Beyond ‘Ralph’ – on publishing The Vincent Boys

So tomorrow a Hot Key first happens – we publish an ebook for the first time ahead of a paperback (which comes in Jan). And not just any ebook – it’s fair to say that this is something a bit different for us Hot Keyers. It’s already been self-published and read by thousands around the world. And…it is – cover your eyes more sensitive readers – a bit RACY.

Shock horror. What? A Children’s/YA publisher publishing a book with S-E-X in it? We know what you’re thinking – you thought we only published books with tiny animals and pirates in them, right? But, you know what – we like to be different and throw ourselves into new territory, so here goes.

I hate to be the one to break to you, but some teenagers out there are either having sex, thinking about sex, or trying to read about sex in magazines (who here didn’t steal a peek at ‘position of the month’ in More magazine in the newsagents when your mum wasn’t looking eh?). And while we don’t age range here at Hot Key – let’s just say if we did, we definitely wouldn’t be recommending it to young readers – the characters are practically adults (17 and 18), so their exploits are definitely for older teens, their mums (and then to be honest any and all of us!)…

When The Vincent Boys first landed on my desk I’m the first to admit I was dubious. I’m not normally a fan of reading romance, and when a friend of mine who was working on Sylvia Day’s Bared to You, sent me a copy – I laughed, and then put it aside – I wasn’t going to read that! But, on a long train ride to Edinburgh I opened my iPad and started The Vincent Boys. And that was it – I was hooked. I was catapulted to hot and steamy Alabama, where teenagers are on the verge of adulthood, decisions, mistakes and discoveries are being made, and the guys, oh the guys are hot, hot, hot…(and mostly without a shirt on. It’s too warm for shirts, obvs.)

There has been much chuckling in the office about our teen years of reading Forever to find out about sex. The illicit copies that went round at school, the debating over Ralph. It’s just what you did.  It’s what we still do. (Hilariously many of the boys in the office have been surreptitiously nicking copies of The Vincent Boys from our quickly diminishing advance pile…) In fact, this has been the hardest book to keep on our shelves, as so many people in the company want to borrow our copies.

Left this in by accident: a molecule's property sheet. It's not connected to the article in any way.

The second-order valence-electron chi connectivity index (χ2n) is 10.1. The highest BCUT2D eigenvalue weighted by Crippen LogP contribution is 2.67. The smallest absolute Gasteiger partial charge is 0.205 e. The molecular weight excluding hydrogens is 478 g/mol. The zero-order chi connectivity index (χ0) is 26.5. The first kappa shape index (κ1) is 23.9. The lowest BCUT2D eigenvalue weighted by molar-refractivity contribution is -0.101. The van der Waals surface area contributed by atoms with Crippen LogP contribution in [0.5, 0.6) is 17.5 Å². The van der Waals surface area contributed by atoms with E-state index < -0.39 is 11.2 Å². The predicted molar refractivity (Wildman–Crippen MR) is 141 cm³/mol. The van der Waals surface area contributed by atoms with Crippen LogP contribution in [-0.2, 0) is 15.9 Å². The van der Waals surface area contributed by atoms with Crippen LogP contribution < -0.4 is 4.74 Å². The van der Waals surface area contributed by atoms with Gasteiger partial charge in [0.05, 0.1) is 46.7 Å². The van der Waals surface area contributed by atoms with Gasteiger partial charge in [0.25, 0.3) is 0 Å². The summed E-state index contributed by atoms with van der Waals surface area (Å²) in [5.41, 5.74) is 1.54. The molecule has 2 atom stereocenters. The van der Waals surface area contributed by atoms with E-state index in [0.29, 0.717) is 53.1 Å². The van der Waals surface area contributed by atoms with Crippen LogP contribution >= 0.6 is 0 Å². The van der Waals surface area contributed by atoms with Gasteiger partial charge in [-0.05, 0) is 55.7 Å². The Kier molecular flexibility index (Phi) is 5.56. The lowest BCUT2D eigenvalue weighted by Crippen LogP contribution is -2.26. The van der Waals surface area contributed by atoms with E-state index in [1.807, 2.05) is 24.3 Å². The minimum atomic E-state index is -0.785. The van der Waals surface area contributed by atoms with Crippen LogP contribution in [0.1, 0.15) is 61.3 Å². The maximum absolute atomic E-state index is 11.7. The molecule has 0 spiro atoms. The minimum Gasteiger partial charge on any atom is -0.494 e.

I don’t know why I’ve been snobby about reading romance in the past. I’m certainly not when it comes to watching it on TV.  Reading The Vincent Boys actually reminded me of those great US dramas I watched while at Uni, or on E4 on Friday nights (or still now…) – The. O.C, Dawson’s Creek, Gossip Girl, Desperate Housewives… My god – how many hours did I spend debating with colleagues at work when Seth and Summer would finally get together, and Marissa and Ryan would finally DO. IT. Let’s be honest here. We all LOVE the drama.

So, I hope you will join us in reveling in the drama of Ash and Beau and Sawyer this week, and onwards. There’s a special site and everything!  And in the meantime we’d sure love to hear your stories about which books got passed around your classrooms or friendship groups to giggle at the “rude bits”.


2 responses to “Beyond ‘Ralph’ – on publishing The Vincent Boys

  1. It’s not just unputdownable reading, these books are really important! One copy of Forever served my whole class for sex ed when we were 11. School hadn’t quite got to us with its dry rendition of what sex was yet, some of us had had the dreaded parental talk and some hadn’t, so Forever was key in getting 25 eleven year olds ‘on the same page’ for what really goes on.
    The Vincent Boys/Brothers isn’t exactly for eleven year olds, but provides a next vital instalment in what the whole boy/girl thing is about, physically and emotionally.

    • It’s so TRUE. I worked on the relaunch of Forever and I remember Judy Blume talking about how she just wanted to write a book that showed sex in a normal, natural way – without anyone dieing, getting pregnant or being banished for being ‘bad’. It was just two people choosing to do the thing they want to do. The Vincent Boys is pretty similar isn’t it? It’s Ashton realizing it’s okay to have sexual feelings and be herself with Beau…

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